• Plants Feverfew, Horehound, Mugwort, Sarsaparilla, and Wormwood.

Aromatics

To balance the bitters you want to add some aromatics. Here are some common options.

How To Make Digestive Bitters – Recipes

  • Chop up all of your herbs, roots, citrus rinds finely. Avoid using powdered herbs as they can’t easily be strained out.
  • The rule of thumb is that your herb to alcohol ratio should be 1:3. Fill 1/3 of your jar with herbs and the rest with alcohol and you are set. 40% of the herbs we use are bitter and the remaining 60% are aromatics. Bitters are quite powerful so you don’t want to be too heavy-handed, especially when just starting out.
  • Pour the alcohol over the herbs, they should be well covered. Secure the cap and shake well. If using a metal lid place a paper cupcake liner or parchment paper under the lid to prevent erosion.
  • Label with the ingredients and the date and store in a warm sunny spot.
  • Give the jar a good shake every day for two weeks and up to four weeks. Test and continue to macerate if you would like a stronger infusion or strain, bottle, and label.

Bitters are well ….very bitter. These are quite strong tinctures and are best when diluted. Add a dash of bitters (5-20 drops) to your favourite beverage.

Homemade Holiday Herbal Bitters (Recipes Included)

Herbalist Courses for all levels
These are some of the bitters that we currently have macerating in the kitchen.

Ginger Burdock Digestive Bitter

Brandy to fill a container (or vodka or other chosen alcohol)
2 Tbsp burdock root
1 Tbsp Ginger root
1Tbsp roasted chicory root
2 Cloves
2 Tsp orange peel

Burdock, Peach & Rose Digestive Bitter

Brandy to fill a container (or vodka or other chosen alcohol)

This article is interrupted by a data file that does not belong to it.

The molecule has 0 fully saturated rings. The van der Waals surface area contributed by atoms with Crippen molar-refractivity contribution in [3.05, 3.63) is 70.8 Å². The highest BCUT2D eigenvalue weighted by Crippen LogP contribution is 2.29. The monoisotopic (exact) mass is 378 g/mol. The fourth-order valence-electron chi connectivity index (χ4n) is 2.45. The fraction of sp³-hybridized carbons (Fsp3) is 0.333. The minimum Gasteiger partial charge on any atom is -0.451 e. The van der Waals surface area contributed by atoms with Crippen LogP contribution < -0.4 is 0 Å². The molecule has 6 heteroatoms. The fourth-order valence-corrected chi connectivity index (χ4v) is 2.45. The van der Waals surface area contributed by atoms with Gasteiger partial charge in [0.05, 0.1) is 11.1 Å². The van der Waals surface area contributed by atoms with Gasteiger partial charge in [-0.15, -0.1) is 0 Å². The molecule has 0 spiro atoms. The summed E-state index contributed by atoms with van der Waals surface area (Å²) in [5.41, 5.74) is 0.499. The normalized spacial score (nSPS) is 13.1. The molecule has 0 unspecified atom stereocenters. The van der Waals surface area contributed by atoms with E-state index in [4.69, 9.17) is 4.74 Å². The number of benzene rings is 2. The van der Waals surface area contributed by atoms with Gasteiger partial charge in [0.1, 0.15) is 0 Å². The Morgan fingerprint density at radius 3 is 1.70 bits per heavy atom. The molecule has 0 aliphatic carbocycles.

2 Tbsp Burdock root
1 Tbsp Roasted chicory root
2 Tsp peaches
6-8 Rosehips
5 Cardamom pods

Turmeric Ginger Digestive Bitter

Brandy to fill a container (or vodka or other chosen alcohol)
2 Tbsp Turmeric root
1 Tbsp Ginger root
1 Tbsp Orange peel
3 Star Anise

Hibiscus Rose Digestive Bitter

Brandy to fill a container (or vodka or other chosen alcohol)
2 Tbsp ginger root
1 Tbsp Roasted chicory root
12 Rose hips (fresh)
1 Tbsp hibiscus
2 Tsp Orange peel
1/2 tsp rose petals
3 Cardamom pods

 <a href="http://theherbalacademy.com/product/becoming-herbalist-mini-course/?ap_id=walkerland" target="blank" >Free Becoming an Herbalist Mini Course</a>

If You Love Crafting With Herbs

If you are looking to further your herbal knowledge, I highly recommend the Herbal Academy. They offer informative and enjoyable, online, at your own pace way to learn about botany and wildcrafting. They’ll help you learn how to identify and become more familiar with common wild edibles, herbs, how to craft tinctures, salves and so much more. They also provide many wonderful recipes and tutorials on their website that you can quickly get started with. You can learn more here!

The Herbal Academy is also offering a Free Becoming an Herbalist Mini-Course, which is an informative primer for beginners. I discovered some local resources that have been really helpful through taking this course.

Cautions

Always consult a herbalist or doctor if you have health conditions, take other medications or are pregnant. If you have gall stones bitters should be avoided.

Please use caution when ingesting herbs. Study them, and be certain of what you are gathering. Information shared here is for educational purposes only. I make neither medical claim, nor intend to diagnose or treat medical conditions. You must do your own research concerning the safety and usage of any herbs or supplements.

Further reading

http://www.smithsonianmag.com/arts-culture/a-brief-history-of-bitters-159271950/

http://www.eclecticherb.com/blog//bitters

http://www.katolenyardley.com/Digestive%20Health.pdf

http://www.healthyhildegard.com/18-bitter-healing-plants/